The new Department of Labor rule to protect investors was supposed to go into effect today. It would require any financial advisor giving you advice or selling you products for your retirement accounts to put your interests first and act as a fiduciary. But it didn’t happen.

The DoL has spent the past seven years developing the fiduciary rule and hearing from the industry and consumer groups through multiple comment periods and hearings. They pulled the first version after criticism from Wall Street and the insurance industry and put out a revised version and then continued to fine tune it based on additional feedback. A year ago, the fiduciary rule was finally released, but it won’t take effect today. The new White House administration issued a memo in February requesting that the rule be reviewed some more. Last week the DoL announced that the rule implementation date would be delayed until June 9th. And most observers expect it to be delayed further, significantly changed to appease Wall Street and the insurance industry, and/or pulled altogether.

Two years ago the White House Council of Economic Advisers released a study that quantified the cost of today’s conflicted financial advice at $17 billion per year– just in retirement accounts. So it’s clear why Wall Street brokers and the insurance agents don’t want to put your interests first.

Unfortunately, we see the impact of the lack of proper regulation all the time. We meet prospective clients that aren’t happy with the results and service they get from their “advisor” and we have to explain to them how the industry works. It really shouldn’t be a secret.

Most “financial advisors” can earn commissions on the sale of investment products like stocks, bonds, mutual funds and annuities. The problem comes in when they can earn 7%, 10% or even more on complex financial products and the investors aren’t given any indication of what financial incentive is given to the “advisor”. Many “advisors” are simply salespeople and what they are doing is perfectly legal today, if somewhat unethical.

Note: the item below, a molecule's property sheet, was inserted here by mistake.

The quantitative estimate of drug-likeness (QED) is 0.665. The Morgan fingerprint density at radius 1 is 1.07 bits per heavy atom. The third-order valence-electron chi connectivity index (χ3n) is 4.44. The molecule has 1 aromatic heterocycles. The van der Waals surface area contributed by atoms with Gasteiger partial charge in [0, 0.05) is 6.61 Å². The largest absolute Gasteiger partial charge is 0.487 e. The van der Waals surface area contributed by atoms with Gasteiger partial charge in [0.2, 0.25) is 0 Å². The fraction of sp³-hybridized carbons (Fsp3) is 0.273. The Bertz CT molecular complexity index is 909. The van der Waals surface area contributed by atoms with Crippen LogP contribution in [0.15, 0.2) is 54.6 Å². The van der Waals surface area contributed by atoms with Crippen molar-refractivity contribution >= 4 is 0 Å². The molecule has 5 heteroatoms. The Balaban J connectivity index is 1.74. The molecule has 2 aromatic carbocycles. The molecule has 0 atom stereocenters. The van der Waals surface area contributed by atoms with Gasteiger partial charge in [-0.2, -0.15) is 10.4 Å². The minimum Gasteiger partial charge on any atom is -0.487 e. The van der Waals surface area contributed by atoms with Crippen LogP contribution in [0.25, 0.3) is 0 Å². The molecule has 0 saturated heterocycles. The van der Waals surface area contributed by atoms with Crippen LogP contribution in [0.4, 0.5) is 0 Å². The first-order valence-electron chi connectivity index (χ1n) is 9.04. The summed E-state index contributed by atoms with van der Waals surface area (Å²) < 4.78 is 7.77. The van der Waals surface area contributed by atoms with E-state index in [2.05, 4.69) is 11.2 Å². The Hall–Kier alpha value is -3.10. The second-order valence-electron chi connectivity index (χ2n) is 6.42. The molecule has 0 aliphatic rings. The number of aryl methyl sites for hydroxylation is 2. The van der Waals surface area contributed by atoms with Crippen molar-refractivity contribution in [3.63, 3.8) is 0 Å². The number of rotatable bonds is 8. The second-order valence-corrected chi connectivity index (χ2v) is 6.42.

Every day, though, Americans reach retirement and need to determine what to do with their 401(k) savings. They often consult an “advisor”, often for the first time, and get a recommendation to roll over their life savings into an annuity or other expensive product that sounds great. They aren’t told that the “advisor” may make a $35,000 one-time commission for handling the transfer of their $500,000 401(k) balance into an annuity. Clearly, with costs that high, the investment likely won’t fare very well. And there’s no incentive for the “advisor” to service the client as they were paid up front. But that’s how it works. And, despite seven years of effort by the DoL and support from groups like NAPFA (the National Association of Personal Financial Advisors), the Financial Planning Association, and the Certified Financial Planner Board of Standards, the rules won’t change today. And they may not change any time soon.

Fortunately, educated investors can work with advisors that are fiduciaries. Look for advisors that work for a Registered Investment Advisory firm or RIA, and not a commission based firm that is licensed by FINRA. Watch out for insurance agents, too. Where you want to start is with a fee only advisor that is required to act as a fiduciary. You can learn more at NAPFA www.napfa.org or get our free advisor checklist at our website at www.vintagefs.com.